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A Local's Guide to Grand Concourse, a Diverse Neighborhood Along a Historic Boulevard

An urban planner and third-generation neighborhood resident reflects

The People's Guide is a new series examining New York City's many, many neighborhoods, led by our most loyal readers, favorite bloggers, and other luminaries of our choosing. This time around, we welcome Sam Goodman, an urban planner for the office of Borough President Ruben Diaz Jr. and a third-generation resident of the Grand Concourse neighborhood.

What neighborhood to you live in and how long have you lived there?: My family settled on the Grand Concourse in 1927, so one way or another a relative of mine has resided on this boulevard for nearly 90 years. I grew up on the Concourse at East 175th Street in what we now call the Mount Eden neighborhood. I now own a co-op on the Grand Concourse at East 158th Street. Most people call my neighborhood, "the Courthouse District," or "Bronx Center," or "the Stadium District." I call it home.

What do you like best about your neighborhood?: The ethnic diversity of those who live here and the fact that everyone makes me feel at home. People are always willing to extend a friendly hand. I also really appreciate the many parks that are located nearby.

What do you like least about your neighborhood?: The fact that I still need to take a subway ride if I want to buy a fresh loaf of Jewish rye bread that doesn't come in a package.

How has it changed since you moved here?: The very noticeable decline in crime and the fear of crime is really history. In many ways, the community I live in today feels so much like the one I remember as a kid. People feel at ease exploring the neighborhood and taking full advantages of what it offers.

What's the neighborhood's housing stock like?: We offer the most affordable rentals and co-ops to be found in New York City. Within walking distance of my building are numerous Art Deco buildings featuring 24-hour doorman services, sound proof apartments with views overlooking a park.

We also have many pre-war buildings constructed during the 1920's with enormous apartments—in some cases four-bedroom units. The co-op market is booming because prices here average $350,000 for three-bedroom units, with one-bedroom units going for $200,000. Anywhere else in NYC these prices would be three times higher. The co-ops are all well maintained. Unfortunately, some of our rental buildings are in need of some TLC. Still, these buildings were constructed to stand for eternity and as such many of them are located within the Grand Concourse Historic District.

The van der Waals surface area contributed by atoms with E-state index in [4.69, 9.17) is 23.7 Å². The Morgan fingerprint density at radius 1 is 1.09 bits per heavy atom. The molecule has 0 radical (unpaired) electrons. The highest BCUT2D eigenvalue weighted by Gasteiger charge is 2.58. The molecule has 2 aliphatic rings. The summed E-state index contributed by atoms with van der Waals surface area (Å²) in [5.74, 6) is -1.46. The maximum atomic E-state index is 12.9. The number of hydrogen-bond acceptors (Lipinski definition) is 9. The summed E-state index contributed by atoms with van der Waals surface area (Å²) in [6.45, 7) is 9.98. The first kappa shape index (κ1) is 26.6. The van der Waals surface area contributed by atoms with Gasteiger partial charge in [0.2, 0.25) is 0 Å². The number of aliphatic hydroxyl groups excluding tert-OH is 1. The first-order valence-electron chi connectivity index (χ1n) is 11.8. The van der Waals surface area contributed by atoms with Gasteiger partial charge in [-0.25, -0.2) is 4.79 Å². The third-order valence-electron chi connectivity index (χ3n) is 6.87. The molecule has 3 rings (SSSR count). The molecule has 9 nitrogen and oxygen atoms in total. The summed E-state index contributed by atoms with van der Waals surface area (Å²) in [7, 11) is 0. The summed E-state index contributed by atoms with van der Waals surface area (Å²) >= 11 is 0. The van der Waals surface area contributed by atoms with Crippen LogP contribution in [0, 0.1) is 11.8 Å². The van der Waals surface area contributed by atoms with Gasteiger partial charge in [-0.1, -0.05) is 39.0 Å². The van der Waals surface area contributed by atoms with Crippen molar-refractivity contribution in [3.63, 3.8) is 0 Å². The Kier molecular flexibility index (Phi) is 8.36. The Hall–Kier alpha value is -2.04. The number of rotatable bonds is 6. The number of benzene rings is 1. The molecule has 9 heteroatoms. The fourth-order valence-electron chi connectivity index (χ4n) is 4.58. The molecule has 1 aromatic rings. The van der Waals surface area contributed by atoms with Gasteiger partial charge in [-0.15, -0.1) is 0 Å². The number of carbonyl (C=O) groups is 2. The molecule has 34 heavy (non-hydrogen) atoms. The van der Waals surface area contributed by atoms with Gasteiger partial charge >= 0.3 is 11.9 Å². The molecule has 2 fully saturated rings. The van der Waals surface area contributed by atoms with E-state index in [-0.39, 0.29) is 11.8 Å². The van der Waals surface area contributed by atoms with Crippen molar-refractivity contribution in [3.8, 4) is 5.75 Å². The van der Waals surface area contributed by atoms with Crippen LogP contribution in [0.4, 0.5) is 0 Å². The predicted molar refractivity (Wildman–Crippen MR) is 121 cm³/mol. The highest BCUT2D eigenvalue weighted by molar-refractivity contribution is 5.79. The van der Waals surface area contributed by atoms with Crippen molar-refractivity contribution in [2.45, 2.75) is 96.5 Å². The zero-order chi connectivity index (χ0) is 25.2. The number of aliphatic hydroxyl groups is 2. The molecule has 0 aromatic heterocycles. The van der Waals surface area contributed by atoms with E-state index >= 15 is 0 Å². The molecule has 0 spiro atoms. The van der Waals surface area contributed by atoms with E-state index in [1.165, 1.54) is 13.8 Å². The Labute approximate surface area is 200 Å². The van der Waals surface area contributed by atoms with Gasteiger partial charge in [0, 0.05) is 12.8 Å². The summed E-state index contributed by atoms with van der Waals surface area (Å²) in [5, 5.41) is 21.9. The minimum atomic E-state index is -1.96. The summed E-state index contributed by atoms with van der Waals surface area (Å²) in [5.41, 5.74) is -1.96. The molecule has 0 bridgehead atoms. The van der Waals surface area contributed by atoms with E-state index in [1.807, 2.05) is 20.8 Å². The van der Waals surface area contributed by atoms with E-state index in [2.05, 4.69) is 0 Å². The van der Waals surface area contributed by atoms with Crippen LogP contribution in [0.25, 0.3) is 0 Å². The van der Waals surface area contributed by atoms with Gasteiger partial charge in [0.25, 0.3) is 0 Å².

Better for buyers or renters?: That really depends. If you plan to live in NYC for at least five years, buy for sure. If not, renting is a good option. You'll find some great value in either case.

Tell us something we don't know about your neighborhood: The Grand Concourse is the only boulevard in New York City that is listed on the National List of Historic Places. It has its own specific set of zoning laws as established by the City Planning Commission in 1983 and is referred to as The Grand Concourse Preservation District. The Grand Concourse Historic District is also one of the largest such districts in New York City designated by the Landmarks Commission.

Hidden gems in the neighborhood?: Franz Sigel Park. The western side of this 17-acre park is 60 feet above the street. Looking south you can also see the Manhattan skyline.

Is it good for kids?: Sure, if you're able to consider a private school option. For young families with toddlers it's also great because of the many local parks and some really qualified daycare options.

What's the beloved neighborhood joint?: I find myself visiting the Court Deli a lot. I also stop by Yankee Tavern on occasion. However, if I'm dining with friends, I usually head out of the neighborhood to the Mott Haven Cafe or Charlie's in Port Morris.

Where are the best places to chill and/or experience the outdoors?: If being outdoors means enjoying a spot of green surrounded by many of my neighbors, Joyce Kilmer Park is great. If I want solitude in my community, Franz Sigel Park is best. If I want real outdoors, take the 4 train to Woodlawn and enjoy the 2,200 acres that is Van Cortlandt Park or a bike ride to Pelham Bay Park's 2,300 acres.

Who wouldn't be happy here?: People who believe that to live in The Bronx means you can't afford to live anywhere else. In other words, people who still believe a Manhattan zip code is essential to feel good about one's self.

What's the final word on the Grand Concourse?: My final three words would be: opportunity, optimistic, diversity.